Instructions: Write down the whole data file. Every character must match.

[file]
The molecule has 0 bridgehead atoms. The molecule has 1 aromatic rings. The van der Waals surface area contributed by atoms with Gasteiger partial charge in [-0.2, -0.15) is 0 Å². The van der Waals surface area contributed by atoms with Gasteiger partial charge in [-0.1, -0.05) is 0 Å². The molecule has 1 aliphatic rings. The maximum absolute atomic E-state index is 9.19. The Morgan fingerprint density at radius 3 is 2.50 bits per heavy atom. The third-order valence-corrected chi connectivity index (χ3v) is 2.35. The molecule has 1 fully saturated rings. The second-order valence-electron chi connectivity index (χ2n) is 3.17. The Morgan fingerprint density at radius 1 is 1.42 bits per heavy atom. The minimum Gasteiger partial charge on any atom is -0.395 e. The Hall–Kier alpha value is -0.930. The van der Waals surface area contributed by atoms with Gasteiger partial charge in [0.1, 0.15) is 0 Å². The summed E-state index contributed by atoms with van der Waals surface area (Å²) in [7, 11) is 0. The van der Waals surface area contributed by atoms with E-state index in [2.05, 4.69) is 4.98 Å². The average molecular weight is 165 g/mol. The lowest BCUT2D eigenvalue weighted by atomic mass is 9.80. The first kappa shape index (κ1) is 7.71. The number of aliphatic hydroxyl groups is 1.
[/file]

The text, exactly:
The molecule has 0 bridgehead atoms. The molecule has 1 aromatic rings. The van der Waals surface area contributed by atoms with Gasteiger partial charge in [-0.2, -0.15) is 0 Å². The van der Waals surface area contributed by atoms with Gasteiger partial charge in [-0.1, -0.05) is 0 Å². The molecule has 1 aliphatic rings. The maximum absolute atomic E-state index is 9.19. The Morgan fingerprint density at radius 3 is 2.50 bits per heavy atom. The third-order valence-corrected chi connectivity index (χ3v) is 2.35. The molecule has 1 fully saturated rings. The second-order valence-electron chi connectivity index (χ2n) is 3.17. The Morgan fingerprint density at radius 1 is 1.42 bits per heavy atom. The minimum Gasteiger partial charge on any atom is -0.395 e. The Hall–Kier alpha value is -0.930. The van der Waals surface area contributed by atoms with Gasteiger partial charge in [0.1, 0.15) is 0 Å². The summed E-state index contributed by atoms with van der Waals surface area (Å²) in [7, 11) is 0. The van der Waals surface area contributed by atoms with E-state index in [2.05, 4.69) is 4.98 Å². The average molecular weight is 165 g/mol. The lowest BCUT2D eigenvalue weighted by atomic mass is 9.80. The first kappa shape index (κ1) is 7.71. The number of aliphatic hydroxyl groups is 1.